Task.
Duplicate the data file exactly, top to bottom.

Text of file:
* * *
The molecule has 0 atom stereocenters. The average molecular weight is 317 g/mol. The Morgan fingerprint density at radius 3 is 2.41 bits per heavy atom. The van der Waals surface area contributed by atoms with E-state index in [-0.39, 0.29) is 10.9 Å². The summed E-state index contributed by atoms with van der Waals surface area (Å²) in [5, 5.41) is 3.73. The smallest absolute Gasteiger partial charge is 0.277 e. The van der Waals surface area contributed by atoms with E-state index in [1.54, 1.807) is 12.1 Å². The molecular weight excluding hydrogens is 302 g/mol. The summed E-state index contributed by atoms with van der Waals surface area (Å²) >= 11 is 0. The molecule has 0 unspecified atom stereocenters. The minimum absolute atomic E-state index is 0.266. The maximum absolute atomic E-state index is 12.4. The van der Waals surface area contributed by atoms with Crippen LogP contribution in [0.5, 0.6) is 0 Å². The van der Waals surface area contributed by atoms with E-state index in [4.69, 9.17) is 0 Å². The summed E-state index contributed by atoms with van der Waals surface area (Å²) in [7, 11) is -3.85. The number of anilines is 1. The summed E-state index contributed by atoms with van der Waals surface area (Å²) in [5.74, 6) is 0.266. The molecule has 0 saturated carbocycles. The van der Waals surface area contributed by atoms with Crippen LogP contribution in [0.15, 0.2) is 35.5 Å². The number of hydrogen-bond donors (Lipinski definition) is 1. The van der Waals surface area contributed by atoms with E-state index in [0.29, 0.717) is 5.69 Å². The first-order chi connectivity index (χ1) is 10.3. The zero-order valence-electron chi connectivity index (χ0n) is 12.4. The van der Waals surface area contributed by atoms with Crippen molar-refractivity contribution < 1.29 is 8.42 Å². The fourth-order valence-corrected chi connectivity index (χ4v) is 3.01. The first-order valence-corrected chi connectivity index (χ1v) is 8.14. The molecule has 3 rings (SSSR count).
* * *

The molecule has 0 atom stereocenters. The average molecular weight is 317 g/mol. The Morgan fingerprint density at radius 3 is 2.41 bits per heavy atom. The van der Waals surface area contributed by atoms with E-state index in [-0.39, 0.29) is 10.9 Å². The summed E-state index contributed by atoms with van der Waals surface area (Å²) in [5, 5.41) is 3.73. The smallest absolute Gasteiger partial charge is 0.277 e. The van der Waals surface area contributed by atoms with E-state index in [1.54, 1.807) is 12.1 Å². The molecular weight excluding hydrogens is 302 g/mol. The summed E-state index contributed by atoms with van der Waals surface area (Å²) >= 11 is 0. The molecule has 0 unspecified atom stereocenters. The minimum absolute atomic E-state index is 0.266. The maximum absolute atomic E-state index is 12.4. The van der Waals surface area contributed by atoms with Crippen LogP contribution in [0.5, 0.6) is 0 Å². The van der Waals surface area contributed by atoms with E-state index in [4.69, 9.17) is 0 Å². The summed E-state index contributed by atoms with van der Waals surface area (Å²) in [7, 11) is -3.85. The number of anilines is 1. The summed E-state index contributed by atoms with van der Waals surface area (Å²) in [5.74, 6) is 0.266. The molecule has 0 saturated carbocycles. The van der Waals surface area contributed by atoms with Crippen LogP contribution in [0.15, 0.2) is 35.5 Å². The number of hydrogen-bond donors (Lipinski definition) is 1. The van der Waals surface area contributed by atoms with E-state index in [0.29, 0.717) is 5.69 Å². The first-order chi connectivity index (χ1) is 10.3. The zero-order valence-electron chi connectivity index (χ0n) is 12.4. The van der Waals surface area contributed by atoms with Crippen molar-refractivity contribution < 1.29 is 8.42 Å². The fourth-order valence-corrected chi connectivity index (χ4v) is 3.01. The first-order valence-corrected chi connectivity index (χ1v) is 8.14. The molecule has 3 rings (SSSR count).